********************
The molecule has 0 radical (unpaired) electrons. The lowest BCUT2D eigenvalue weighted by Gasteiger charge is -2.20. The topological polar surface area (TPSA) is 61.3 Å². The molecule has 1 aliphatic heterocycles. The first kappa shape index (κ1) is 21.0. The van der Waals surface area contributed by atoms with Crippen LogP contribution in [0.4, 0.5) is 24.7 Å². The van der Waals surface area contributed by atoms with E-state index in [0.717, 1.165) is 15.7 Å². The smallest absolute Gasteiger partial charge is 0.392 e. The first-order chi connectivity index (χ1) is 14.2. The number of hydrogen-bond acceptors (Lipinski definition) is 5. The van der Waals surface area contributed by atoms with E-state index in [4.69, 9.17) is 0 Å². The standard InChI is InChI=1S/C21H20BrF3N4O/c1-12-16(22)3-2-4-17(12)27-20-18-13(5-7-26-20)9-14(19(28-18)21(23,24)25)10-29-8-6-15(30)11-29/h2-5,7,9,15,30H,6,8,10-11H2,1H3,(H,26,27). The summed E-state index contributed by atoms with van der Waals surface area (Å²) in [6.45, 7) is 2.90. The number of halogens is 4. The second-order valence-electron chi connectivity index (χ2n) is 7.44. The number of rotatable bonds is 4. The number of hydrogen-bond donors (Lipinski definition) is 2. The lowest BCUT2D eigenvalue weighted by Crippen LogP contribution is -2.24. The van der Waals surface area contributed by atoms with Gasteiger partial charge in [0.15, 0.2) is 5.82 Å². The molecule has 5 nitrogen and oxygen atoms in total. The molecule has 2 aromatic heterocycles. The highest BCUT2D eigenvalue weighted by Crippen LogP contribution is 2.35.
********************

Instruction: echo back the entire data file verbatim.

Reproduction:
The molecule has 0 radical (unpaired) electrons. The lowest BCUT2D eigenvalue weighted by Gasteiger charge is -2.20. The topological polar surface area (TPSA) is 61.3 Å². The molecule has 1 aliphatic heterocycles. The first kappa shape index (κ1) is 21.0. The van der Waals surface area contributed by atoms with Crippen LogP contribution in [0.4, 0.5) is 24.7 Å². The van der Waals surface area contributed by atoms with E-state index in [0.717, 1.165) is 15.7 Å². The smallest absolute Gasteiger partial charge is 0.392 e. The first-order chi connectivity index (χ1) is 14.2. The number of hydrogen-bond acceptors (Lipinski definition) is 5. The van der Waals surface area contributed by atoms with E-state index in [4.69, 9.17) is 0 Å². The standard InChI is InChI=1S/C21H20BrF3N4O/c1-12-16(22)3-2-4-17(12)27-20-18-13(5-7-26-20)9-14(19(28-18)21(23,24)25)10-29-8-6-15(30)11-29/h2-5,7,9,15,30H,6,8,10-11H2,1H3,(H,26,27). The summed E-state index contributed by atoms with van der Waals surface area (Å²) in [6.45, 7) is 2.90. The number of halogens is 4. The second-order valence-electron chi connectivity index (χ2n) is 7.44. The number of rotatable bonds is 4. The number of hydrogen-bond donors (Lipinski definition) is 2. The lowest BCUT2D eigenvalue weighted by Crippen LogP contribution is -2.24. The van der Waals surface area contributed by atoms with Gasteiger partial charge in [0.15, 0.2) is 5.82 Å². The molecule has 5 nitrogen and oxygen atoms in total. The molecule has 2 aromatic heterocycles. The highest BCUT2D eigenvalue weighted by Crippen LogP contribution is 2.35.